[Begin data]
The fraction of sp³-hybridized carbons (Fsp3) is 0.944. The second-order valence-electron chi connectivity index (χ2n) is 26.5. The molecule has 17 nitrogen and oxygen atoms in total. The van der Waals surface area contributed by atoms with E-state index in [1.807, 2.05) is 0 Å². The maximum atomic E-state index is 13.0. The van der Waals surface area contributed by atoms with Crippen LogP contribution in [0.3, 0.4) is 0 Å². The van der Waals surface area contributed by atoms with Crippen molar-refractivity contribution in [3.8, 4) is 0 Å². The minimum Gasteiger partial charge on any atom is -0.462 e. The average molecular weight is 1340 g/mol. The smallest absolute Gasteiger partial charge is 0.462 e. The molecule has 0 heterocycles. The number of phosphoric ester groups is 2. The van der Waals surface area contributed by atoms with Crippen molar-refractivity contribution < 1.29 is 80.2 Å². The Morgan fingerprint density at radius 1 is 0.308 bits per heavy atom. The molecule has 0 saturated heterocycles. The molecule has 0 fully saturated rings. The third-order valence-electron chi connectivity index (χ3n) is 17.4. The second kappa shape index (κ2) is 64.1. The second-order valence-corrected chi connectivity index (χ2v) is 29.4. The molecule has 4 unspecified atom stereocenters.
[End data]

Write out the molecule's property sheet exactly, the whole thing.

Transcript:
The fraction of sp³-hybridized carbons (Fsp3) is 0.944. The second-order valence-electron chi connectivity index (χ2n) is 26.5. The molecule has 17 nitrogen and oxygen atoms in total. The van der Waals surface area contributed by atoms with E-state index in [1.807, 2.05) is 0 Å². The maximum atomic E-state index is 13.0. The van der Waals surface area contributed by atoms with Crippen LogP contribution in [0.3, 0.4) is 0 Å². The van der Waals surface area contributed by atoms with Crippen molar-refractivity contribution in [3.8, 4) is 0 Å². The minimum Gasteiger partial charge on any atom is -0.462 e. The average molecular weight is 1340 g/mol. The smallest absolute Gasteiger partial charge is 0.462 e. The molecule has 0 heterocycles. The number of phosphoric ester groups is 2. The van der Waals surface area contributed by atoms with Crippen molar-refractivity contribution < 1.29 is 80.2 Å². The Morgan fingerprint density at radius 1 is 0.308 bits per heavy atom. The molecule has 0 saturated heterocycles. The molecule has 0 fully saturated rings. The third-order valence-electron chi connectivity index (χ3n) is 17.4. The second kappa shape index (κ2) is 64.1. The second-order valence-corrected chi connectivity index (χ2v) is 29.4. The molecule has 4 unspecified atom stereocenters.